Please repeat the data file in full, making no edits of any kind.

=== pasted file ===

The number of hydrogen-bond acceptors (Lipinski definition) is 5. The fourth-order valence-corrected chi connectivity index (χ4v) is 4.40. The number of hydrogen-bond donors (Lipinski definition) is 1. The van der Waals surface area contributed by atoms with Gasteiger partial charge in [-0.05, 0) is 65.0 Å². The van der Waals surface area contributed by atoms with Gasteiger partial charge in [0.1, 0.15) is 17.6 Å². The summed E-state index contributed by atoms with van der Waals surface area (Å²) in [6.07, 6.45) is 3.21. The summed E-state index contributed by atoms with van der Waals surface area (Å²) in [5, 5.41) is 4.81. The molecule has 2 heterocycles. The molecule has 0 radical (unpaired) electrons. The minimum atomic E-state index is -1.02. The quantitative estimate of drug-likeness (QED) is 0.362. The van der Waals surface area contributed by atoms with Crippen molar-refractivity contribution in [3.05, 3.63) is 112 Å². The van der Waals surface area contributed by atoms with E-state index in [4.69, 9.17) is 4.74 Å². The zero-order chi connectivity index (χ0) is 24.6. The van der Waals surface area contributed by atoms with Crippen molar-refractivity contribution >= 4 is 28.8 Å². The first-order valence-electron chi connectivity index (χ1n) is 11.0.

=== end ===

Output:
The number of hydrogen-bond acceptors (Lipinski definition) is 5. The fourth-order valence-corrected chi connectivity index (χ4v) is 4.40. The number of hydrogen-bond donors (Lipinski definition) is 1. The van der Waals surface area contributed by atoms with Gasteiger partial charge in [-0.05, 0) is 65.0 Å². The van der Waals surface area contributed by atoms with Gasteiger partial charge in [0.1, 0.15) is 17.6 Å². The summed E-state index contributed by atoms with van der Waals surface area (Å²) in [6.07, 6.45) is 3.21. The summed E-state index contributed by atoms with van der Waals surface area (Å²) in [5, 5.41) is 4.81. The molecule has 2 heterocycles. The molecule has 0 radical (unpaired) electrons. The minimum atomic E-state index is -1.02. The quantitative estimate of drug-likeness (QED) is 0.362. The van der Waals surface area contributed by atoms with Crippen molar-refractivity contribution in [3.05, 3.63) is 112 Å². The van der Waals surface area contributed by atoms with E-state index in [4.69, 9.17) is 4.74 Å². The zero-order chi connectivity index (χ0) is 24.6. The van der Waals surface area contributed by atoms with Crippen molar-refractivity contribution >= 4 is 28.8 Å². The first-order valence-electron chi connectivity index (χ1n) is 11.0.